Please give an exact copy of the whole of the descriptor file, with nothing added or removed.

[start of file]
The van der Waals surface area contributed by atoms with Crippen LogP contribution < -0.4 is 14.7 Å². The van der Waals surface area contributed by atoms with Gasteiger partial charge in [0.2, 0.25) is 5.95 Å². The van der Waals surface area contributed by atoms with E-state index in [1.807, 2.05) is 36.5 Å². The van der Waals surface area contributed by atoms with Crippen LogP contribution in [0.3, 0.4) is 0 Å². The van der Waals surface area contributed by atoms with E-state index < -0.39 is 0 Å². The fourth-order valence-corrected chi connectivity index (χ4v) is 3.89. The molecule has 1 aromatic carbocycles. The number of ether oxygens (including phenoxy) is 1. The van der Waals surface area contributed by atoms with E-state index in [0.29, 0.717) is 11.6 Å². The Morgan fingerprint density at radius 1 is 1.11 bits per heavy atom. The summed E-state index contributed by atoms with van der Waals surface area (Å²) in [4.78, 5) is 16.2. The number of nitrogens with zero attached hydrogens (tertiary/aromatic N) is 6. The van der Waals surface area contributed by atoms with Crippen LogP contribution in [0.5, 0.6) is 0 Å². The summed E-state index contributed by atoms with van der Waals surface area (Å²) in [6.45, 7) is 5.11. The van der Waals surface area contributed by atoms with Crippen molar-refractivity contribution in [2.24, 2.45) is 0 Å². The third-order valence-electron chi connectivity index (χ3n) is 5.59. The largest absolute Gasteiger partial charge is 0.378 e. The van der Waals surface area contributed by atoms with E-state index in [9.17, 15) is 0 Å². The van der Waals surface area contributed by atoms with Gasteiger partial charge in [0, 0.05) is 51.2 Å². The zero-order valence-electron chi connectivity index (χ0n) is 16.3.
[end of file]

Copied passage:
The van der Waals surface area contributed by atoms with Crippen LogP contribution < -0.4 is 14.7 Å². The van der Waals surface area contributed by atoms with Gasteiger partial charge in [0.2, 0.25) is 5.95 Å². The van der Waals surface area contributed by atoms with E-state index in [1.807, 2.05) is 36.5 Å². The van der Waals surface area contributed by atoms with Crippen LogP contribution in [0.3, 0.4) is 0 Å². The van der Waals surface area contributed by atoms with E-state index < -0.39 is 0 Å². The fourth-order valence-corrected chi connectivity index (χ4v) is 3.89. The molecule has 1 aromatic carbocycles. The number of ether oxygens (including phenoxy) is 1. The van der Waals surface area contributed by atoms with E-state index in [0.29, 0.717) is 11.6 Å². The Morgan fingerprint density at radius 1 is 1.11 bits per heavy atom. The summed E-state index contributed by atoms with van der Waals surface area (Å²) in [4.78, 5) is 16.2. The number of nitrogens with zero attached hydrogens (tertiary/aromatic N) is 6. The van der Waals surface area contributed by atoms with Crippen LogP contribution in [0.5, 0.6) is 0 Å². The summed E-state index contributed by atoms with van der Waals surface area (Å²) in [6.45, 7) is 5.11. The van der Waals surface area contributed by atoms with Crippen molar-refractivity contribution in [2.24, 2.45) is 0 Å². The third-order valence-electron chi connectivity index (χ3n) is 5.59. The largest absolute Gasteiger partial charge is 0.378 e. The van der Waals surface area contributed by atoms with E-state index in [9.17, 15) is 0 Å². The van der Waals surface area contributed by atoms with Gasteiger partial charge in [0, 0.05) is 51.2 Å². The zero-order valence-electron chi connectivity index (χ0n) is 16.3.